Last Wednesday, I was one of the huddled masses who braved the cold for hours on the National Mall to catch a glimpse of the inauguration. While I saw less visually than I might have from 10-250, I stood amid the beating heart of America and watched it change firsthand.
As the political luminaries filled the pavilion at the foot of the Capitol, the crowd jeered its favorite villains. Joe Lieberman and John McCain, Clarence Thomas and Antonin Scalia, the wheelchair-bound Dick Cheney and the still-President George W. Bush, all were resoundingly booed. Some seemed to think it mean spirited, and perhaps it was, but it hardly begins to repay their years of irresponsible mismanagement.
Then the moment of truth came, and even this hardened cynic’s eyes glistened as Barack Obama put his hand on Lincoln’s bible and swore to preserve, protect and defend the constitution of the United States. I’m not normally one for historical sentimentality, so perhaps it was just the wind. Despite Chief Justice Roberts’ bungling, the deed was done and the crowd cheered their approval. President Obama’s speech was not the soaring hopestorm that many of the spectators seemed to want. It was instead a brief recounting of the huge hole we have driven into over the past eight years, and a pragmatic and reasoned pointing toward the way out.
Missing were some of the rhetorical flourishes of Lincoln’s second inaugural (“fondly do we hope, fervently do we pray”), or Kennedy’s first and only (“ask not what your country can do for you”), but Obama managed to hit a few high notes. This engineer cheered himself hoarse at “we will restore science to its rightful place” and “we reject as false the choice between our safety and our ideals.”
Taking a new tack in the Global War on Terror, Obama pledged to the world’s despots that “we will extend a hand if you are willing to unclench your fist.” But he ended with a call to service and hard work, imploring all Americans to “brave once more the icy currents, and endure what storms may come.” Having already inspired us during the campaign, now is his time to lead us back toward greatness.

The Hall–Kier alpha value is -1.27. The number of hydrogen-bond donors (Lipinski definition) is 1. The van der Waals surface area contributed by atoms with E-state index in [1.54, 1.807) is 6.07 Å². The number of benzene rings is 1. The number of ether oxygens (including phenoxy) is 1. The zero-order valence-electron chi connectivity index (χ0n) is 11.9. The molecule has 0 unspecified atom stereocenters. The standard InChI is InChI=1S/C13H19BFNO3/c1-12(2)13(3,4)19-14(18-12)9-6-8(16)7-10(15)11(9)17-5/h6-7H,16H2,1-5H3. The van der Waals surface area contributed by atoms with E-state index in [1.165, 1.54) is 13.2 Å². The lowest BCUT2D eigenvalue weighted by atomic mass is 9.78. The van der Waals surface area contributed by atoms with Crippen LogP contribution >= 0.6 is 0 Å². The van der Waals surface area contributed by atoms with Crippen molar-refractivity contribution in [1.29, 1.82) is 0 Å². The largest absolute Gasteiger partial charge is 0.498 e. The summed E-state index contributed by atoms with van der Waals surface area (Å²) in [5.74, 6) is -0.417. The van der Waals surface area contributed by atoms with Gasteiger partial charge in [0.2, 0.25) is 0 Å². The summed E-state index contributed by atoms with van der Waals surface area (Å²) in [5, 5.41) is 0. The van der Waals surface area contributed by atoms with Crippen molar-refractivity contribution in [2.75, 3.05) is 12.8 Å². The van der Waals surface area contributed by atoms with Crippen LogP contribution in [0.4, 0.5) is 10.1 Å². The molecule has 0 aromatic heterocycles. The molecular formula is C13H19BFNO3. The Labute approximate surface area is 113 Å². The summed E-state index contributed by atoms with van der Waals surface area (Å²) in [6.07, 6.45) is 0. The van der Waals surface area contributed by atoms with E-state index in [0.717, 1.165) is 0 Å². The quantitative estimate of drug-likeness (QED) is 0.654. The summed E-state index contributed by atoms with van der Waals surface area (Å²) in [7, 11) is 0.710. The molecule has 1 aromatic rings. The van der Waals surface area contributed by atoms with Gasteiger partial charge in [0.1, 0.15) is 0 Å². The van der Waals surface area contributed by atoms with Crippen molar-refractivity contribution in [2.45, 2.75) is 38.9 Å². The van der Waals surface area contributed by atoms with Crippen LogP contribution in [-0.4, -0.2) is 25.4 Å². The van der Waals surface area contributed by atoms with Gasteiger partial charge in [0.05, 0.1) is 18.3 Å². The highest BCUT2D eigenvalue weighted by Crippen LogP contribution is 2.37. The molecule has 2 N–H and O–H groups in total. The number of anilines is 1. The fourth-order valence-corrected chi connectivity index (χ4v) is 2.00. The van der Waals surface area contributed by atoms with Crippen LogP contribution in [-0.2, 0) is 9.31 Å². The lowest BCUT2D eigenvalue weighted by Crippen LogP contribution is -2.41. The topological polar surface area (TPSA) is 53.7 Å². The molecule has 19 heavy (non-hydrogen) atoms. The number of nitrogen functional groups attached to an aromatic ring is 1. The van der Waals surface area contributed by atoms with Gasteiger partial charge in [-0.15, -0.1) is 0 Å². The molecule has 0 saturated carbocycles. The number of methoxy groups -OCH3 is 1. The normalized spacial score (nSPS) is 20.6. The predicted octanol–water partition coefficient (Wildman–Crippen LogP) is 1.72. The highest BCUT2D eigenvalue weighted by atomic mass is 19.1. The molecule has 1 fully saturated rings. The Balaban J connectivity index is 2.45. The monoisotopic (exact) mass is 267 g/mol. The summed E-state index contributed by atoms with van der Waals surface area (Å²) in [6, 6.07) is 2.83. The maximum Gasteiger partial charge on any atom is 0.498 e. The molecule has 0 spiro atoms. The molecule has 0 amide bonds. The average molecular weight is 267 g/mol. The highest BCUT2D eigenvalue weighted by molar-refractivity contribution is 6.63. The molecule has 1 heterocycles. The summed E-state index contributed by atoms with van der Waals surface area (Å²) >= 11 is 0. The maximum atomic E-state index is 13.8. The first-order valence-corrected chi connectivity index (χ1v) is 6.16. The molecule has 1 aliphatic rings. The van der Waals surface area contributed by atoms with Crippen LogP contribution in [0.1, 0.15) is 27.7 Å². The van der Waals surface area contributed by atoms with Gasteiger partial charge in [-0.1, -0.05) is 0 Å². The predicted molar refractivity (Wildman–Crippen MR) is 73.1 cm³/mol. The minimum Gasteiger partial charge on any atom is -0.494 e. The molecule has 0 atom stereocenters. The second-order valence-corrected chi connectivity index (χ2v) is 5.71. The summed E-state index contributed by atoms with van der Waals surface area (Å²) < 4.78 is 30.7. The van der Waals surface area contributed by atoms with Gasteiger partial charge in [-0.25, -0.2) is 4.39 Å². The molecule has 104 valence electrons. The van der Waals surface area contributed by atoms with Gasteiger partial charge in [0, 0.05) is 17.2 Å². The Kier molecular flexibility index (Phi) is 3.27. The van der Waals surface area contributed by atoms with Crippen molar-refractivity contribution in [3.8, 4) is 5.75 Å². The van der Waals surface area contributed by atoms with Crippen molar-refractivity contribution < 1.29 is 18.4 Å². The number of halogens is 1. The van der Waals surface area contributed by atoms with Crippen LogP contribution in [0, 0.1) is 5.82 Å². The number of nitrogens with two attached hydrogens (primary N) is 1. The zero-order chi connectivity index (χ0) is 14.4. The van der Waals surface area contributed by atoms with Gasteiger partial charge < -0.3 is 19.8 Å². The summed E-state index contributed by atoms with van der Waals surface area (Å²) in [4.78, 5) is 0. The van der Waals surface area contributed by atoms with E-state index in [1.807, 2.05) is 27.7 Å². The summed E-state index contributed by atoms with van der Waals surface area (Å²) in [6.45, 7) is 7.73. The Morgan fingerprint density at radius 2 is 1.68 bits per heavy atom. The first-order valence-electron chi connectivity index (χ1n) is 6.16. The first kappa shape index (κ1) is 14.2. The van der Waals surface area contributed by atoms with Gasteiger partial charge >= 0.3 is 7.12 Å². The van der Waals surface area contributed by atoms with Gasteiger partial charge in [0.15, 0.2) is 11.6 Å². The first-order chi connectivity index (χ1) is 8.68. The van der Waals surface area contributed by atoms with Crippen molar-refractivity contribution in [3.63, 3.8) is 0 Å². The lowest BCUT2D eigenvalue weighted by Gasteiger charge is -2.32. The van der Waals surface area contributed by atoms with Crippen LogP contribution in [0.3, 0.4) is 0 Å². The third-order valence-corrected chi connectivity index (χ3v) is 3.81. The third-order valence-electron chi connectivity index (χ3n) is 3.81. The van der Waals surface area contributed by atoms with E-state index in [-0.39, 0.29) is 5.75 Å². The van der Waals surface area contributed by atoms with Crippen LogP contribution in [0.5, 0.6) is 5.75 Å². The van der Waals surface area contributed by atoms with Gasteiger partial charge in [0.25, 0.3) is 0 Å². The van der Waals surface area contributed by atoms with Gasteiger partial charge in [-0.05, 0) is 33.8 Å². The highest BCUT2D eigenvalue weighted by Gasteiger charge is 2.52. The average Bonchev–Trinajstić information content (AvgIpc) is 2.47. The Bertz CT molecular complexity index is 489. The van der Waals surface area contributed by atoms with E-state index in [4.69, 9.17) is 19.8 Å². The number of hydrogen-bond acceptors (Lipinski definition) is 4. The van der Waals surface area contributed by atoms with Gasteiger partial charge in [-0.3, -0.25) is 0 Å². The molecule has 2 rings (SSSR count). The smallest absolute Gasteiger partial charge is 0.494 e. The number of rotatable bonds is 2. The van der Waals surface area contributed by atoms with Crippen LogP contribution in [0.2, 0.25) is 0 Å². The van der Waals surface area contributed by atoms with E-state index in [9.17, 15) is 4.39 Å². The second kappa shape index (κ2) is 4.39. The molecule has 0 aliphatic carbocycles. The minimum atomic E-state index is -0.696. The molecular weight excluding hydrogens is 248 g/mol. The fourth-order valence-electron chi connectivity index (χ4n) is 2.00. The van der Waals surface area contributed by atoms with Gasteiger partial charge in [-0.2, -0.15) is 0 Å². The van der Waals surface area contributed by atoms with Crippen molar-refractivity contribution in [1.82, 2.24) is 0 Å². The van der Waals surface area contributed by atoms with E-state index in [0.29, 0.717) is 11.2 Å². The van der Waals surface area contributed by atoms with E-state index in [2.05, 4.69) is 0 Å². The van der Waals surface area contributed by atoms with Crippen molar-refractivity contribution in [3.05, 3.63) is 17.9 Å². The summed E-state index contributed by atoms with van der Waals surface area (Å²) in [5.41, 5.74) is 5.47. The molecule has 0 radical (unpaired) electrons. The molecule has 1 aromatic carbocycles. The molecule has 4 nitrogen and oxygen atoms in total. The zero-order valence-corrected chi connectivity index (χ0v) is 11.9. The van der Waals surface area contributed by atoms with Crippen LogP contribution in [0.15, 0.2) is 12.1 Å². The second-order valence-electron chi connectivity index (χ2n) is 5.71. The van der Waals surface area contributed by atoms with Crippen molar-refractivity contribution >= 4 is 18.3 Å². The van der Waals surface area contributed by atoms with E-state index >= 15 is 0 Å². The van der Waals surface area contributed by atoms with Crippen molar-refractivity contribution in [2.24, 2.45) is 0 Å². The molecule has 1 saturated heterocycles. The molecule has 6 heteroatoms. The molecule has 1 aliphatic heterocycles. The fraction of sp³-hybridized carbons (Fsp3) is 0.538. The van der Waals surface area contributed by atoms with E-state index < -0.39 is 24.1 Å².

Reflecting on the experience during the long drive back to Boston, I realized that it was the first time in my life that I have really, truly, felt proud of my country. Not because our President is black, but because he is smart. Not because of his party, but because of his pragmatism.
In order to solve the myriad crises we face, concessions will have to be made on both sides of the political divide. But we will redeploy our forces in Iraq to the more pressing battles in Afghanistan and at home. We will face down the financial crisis and re-regulate our economy to better withstand future turmoil. We will finally do something about global warming and lessen our dependence on foreign oil. We will protect women’s right to make their own medical decisions. Our government will be once again by ruled by competence, not ideology.
Watching the decisions come from the White House for the past week has been like living in an alternate universe. But this ‘Bizzaro-world’ is not a Yes Men hoax, it is now reality. From ending military courts at Guantanamo Bay, to reversing the global gag rule on family planning, from refreshing the Freedom of Information Act to increasing automotive fuel standards to match the rest of the world, President Obama has done more in his first week than I had dreamt of for a year.
As his term continues, I know that the gloss will inevitably fade. The political mudslinging will hit our golden boy too. But on that clear cold day on the National Mall, surrounded by two million fellow Americans, things suddenly didn’t seem so bad. And for the first time, I waved my own country’s flag with pride.